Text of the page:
PORTAGE | Portage Mayor James Snyder said he has lifted the city-wide hiring freeze.
"Early and projected results of trash automation are beginning to have an easing effect on the fragile city budget," he wrote in a prepared statement released Tuesday. He added early retirement packages, which have reduced employee and health care costs, have had the greatest impact on the turnaround.
Snyder estimated the city will have nearly a $1 million surplus at the end of the year, "if we continue on the same course."
"This by no means is a reason to celebrate; however, it is a reason to thank department heads for their long, hard and arduous work ethic in Portage's quick budget turnaround," Snyder wrote. He added his administration will continue to "exercise caution and prudence" in making decisions affecting the city.
Snyder imposed the hiring freeze last month, drawing the criticism of the Democrat-majority City Council and Clerk-Treasurer Chris Stidham.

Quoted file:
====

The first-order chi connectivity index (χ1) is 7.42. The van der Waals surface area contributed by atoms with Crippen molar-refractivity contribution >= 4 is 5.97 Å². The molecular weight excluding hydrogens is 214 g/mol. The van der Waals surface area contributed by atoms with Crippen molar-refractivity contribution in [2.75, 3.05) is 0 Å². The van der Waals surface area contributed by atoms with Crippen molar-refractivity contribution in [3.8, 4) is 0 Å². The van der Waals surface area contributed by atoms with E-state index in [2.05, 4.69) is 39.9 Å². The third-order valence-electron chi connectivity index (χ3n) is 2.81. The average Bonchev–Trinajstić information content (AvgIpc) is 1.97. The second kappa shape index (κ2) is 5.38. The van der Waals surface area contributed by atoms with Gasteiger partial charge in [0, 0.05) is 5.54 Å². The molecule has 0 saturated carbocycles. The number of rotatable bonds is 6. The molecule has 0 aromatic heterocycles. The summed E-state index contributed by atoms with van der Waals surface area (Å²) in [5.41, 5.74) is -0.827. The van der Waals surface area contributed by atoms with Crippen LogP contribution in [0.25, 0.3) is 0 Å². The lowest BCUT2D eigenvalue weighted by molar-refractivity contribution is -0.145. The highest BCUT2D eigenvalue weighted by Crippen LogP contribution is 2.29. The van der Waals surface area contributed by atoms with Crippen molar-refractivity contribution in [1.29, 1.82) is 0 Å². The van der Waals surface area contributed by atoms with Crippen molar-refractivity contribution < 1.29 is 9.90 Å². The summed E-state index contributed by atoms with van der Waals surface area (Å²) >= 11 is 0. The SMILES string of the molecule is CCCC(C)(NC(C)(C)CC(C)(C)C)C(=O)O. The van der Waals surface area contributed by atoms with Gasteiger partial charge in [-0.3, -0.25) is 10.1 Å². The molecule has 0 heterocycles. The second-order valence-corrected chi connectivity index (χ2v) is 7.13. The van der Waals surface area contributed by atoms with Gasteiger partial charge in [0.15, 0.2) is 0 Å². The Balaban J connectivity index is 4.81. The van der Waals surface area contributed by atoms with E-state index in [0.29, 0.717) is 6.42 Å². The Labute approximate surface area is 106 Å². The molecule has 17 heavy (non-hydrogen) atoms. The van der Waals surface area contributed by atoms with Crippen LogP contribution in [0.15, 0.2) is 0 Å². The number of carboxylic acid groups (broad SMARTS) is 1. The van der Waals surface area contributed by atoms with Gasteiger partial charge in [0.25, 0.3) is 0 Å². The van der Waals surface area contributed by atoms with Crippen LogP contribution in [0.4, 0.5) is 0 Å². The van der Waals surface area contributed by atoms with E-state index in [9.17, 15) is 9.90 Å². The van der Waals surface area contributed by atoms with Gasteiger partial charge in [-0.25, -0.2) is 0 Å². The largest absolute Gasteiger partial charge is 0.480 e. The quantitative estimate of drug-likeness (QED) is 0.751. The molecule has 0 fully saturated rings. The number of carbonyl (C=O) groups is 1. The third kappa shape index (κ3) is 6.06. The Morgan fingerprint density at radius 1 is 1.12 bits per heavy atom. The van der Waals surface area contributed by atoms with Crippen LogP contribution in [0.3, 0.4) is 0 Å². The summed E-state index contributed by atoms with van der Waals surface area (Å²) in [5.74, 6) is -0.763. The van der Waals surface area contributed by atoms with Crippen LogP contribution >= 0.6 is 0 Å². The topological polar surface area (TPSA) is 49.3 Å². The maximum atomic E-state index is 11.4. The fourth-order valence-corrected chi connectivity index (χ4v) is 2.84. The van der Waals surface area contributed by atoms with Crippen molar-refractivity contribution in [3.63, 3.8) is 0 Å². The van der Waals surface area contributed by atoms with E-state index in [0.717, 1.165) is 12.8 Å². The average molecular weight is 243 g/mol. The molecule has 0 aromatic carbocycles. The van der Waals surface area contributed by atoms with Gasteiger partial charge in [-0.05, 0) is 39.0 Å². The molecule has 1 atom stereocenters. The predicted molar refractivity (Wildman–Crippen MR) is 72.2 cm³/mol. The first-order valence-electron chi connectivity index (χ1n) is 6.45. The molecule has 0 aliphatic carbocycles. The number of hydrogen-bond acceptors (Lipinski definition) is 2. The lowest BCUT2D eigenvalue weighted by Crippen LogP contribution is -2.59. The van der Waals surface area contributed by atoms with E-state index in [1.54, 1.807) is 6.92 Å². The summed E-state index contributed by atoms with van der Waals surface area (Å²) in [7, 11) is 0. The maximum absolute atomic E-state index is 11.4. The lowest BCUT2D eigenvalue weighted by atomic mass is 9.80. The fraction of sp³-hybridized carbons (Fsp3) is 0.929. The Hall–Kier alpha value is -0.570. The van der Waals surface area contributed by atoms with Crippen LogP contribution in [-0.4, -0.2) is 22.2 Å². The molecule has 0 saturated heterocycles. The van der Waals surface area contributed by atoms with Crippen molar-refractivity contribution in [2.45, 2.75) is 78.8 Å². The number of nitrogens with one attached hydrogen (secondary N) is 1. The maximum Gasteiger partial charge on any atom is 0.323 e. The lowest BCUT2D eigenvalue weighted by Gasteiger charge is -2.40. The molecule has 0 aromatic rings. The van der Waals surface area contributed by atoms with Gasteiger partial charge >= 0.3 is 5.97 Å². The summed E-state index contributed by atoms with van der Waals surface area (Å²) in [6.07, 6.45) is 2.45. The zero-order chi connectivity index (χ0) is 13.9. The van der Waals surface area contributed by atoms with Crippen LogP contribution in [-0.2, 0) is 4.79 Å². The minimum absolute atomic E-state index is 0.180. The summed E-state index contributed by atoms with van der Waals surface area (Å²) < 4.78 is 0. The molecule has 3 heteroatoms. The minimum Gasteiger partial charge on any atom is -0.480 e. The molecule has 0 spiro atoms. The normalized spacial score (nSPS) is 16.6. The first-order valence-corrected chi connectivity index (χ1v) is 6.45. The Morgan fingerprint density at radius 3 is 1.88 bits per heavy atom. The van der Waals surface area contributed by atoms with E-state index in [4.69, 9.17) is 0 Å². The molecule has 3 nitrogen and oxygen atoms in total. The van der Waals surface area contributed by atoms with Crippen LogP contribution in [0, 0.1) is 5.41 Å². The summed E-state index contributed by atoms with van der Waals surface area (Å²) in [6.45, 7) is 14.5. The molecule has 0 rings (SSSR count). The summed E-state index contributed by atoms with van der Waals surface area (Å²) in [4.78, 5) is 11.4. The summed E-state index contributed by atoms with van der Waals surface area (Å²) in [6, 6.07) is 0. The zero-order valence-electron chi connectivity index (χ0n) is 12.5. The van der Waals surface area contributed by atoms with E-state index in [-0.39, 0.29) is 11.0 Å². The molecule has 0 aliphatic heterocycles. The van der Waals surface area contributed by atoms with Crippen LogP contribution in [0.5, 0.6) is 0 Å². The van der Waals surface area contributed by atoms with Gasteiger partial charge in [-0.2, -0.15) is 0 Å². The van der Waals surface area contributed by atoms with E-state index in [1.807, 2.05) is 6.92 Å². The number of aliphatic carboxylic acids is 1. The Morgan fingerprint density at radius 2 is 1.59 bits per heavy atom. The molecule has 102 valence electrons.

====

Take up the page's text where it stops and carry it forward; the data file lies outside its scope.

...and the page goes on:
Snyder cited concerns over an impending tax draw and affects of an appeal won by U.S. Steel for implementing the freeze.
Democrats said the money was available to fund hirings, particularly in the police and fire departments.
Officials outside of the mayor's office learned of the hiring freeze when it was announced at police and fire merit board meetings that the boards needed to halt the hiring process. The freeze affected all city departments.
Stidham said Tuesday he was informed the hiring freeze had been lifted Monday by a department head.
"I don't know what changed from the council meeting earlier this month to last Thursday," Stidham said. "The money was always there to bring police and fire up to staff. I still don't understand what the justification was."
Stidham said he does not dispute Snyder's figure of a $1 million surplus by the end of the year, but added that is not unusual and the city entered this year with a surplus half that size.